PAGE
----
Technical skills is something that most often takes a long time for an athlete to develop and the orienteerer is no exception. It takes an enormous amount of courses and controls before we’re starting to understand the map and terrain, and it is preferable if we’ve run corses from all different coulors after our yers as youths. For the ones who starts orienteering later in life, I’m sure this must be frustrating. Is there any way to speed up the process? In this years Vinterstudio we got to follow Stephan Wilson, who tried to cross-country skiing. After seeing the first episode not many of us belived that he would make it. But after a few months and a winter with not that much snow, he did it. Here are some thoughts of how to improve fast even in the forest- so help yourselves, beginner or not.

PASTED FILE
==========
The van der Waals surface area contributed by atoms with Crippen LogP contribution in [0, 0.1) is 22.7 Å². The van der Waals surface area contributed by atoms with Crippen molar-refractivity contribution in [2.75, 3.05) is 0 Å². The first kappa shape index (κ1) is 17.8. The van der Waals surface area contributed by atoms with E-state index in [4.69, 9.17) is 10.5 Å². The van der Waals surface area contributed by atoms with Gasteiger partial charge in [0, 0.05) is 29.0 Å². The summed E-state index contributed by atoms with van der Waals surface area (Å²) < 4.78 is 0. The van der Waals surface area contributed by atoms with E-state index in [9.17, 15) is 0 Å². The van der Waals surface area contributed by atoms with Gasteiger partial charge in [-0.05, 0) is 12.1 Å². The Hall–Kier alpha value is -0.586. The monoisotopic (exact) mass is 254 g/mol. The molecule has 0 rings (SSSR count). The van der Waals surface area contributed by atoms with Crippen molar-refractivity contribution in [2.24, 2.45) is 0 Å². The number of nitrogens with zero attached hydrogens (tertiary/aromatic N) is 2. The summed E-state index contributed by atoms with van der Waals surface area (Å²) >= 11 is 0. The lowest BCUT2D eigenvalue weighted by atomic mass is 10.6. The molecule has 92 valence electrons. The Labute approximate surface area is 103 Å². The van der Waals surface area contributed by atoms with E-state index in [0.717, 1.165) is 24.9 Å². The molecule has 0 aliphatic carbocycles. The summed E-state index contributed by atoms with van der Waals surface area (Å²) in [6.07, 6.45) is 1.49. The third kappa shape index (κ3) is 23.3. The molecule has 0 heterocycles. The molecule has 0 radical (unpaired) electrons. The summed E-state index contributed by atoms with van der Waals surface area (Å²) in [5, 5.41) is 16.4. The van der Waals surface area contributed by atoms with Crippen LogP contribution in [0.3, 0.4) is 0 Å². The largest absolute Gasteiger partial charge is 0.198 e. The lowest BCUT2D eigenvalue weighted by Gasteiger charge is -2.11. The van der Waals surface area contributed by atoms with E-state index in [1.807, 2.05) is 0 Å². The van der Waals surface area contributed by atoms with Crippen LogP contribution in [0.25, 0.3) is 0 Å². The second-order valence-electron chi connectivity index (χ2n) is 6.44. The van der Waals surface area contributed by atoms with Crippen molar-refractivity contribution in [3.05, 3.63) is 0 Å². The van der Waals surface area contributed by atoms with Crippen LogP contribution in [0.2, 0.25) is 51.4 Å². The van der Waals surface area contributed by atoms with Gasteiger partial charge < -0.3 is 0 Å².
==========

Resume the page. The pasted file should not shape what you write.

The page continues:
- Get help from others. It’s necessary in the beginning, but it’s also valuble later on to discuss and get tips from other people. Even the runners in the national team do this to improve their technique.
- Like your mistakes. Instead of cursing, get interested in what happend. This can provide information and ideas to what you should prioritize in your training.
- It’s hard to do everything at once. Divide the different parts (for example direction, running after contours, which way to choose and so on) and choose a part you would like to improve. (It could also be a specific kind of terrain you want to learn how to handle). Focus extra on this part during some time.
- Do some intense training periods. That means you should try to lay extra focus on your technique training during a shorter period of time, for example at a training camp. Then it’s easier to get enough repetition at individual parts, and you can notice the development.
- Challange yourself. Are you stuck on the same level? Try a harder course or running faster. One way to do this is to divide the course and run it like intervals. Training at the limit of your capacity makes the limit move further away.
Good luck! /Emma Johansson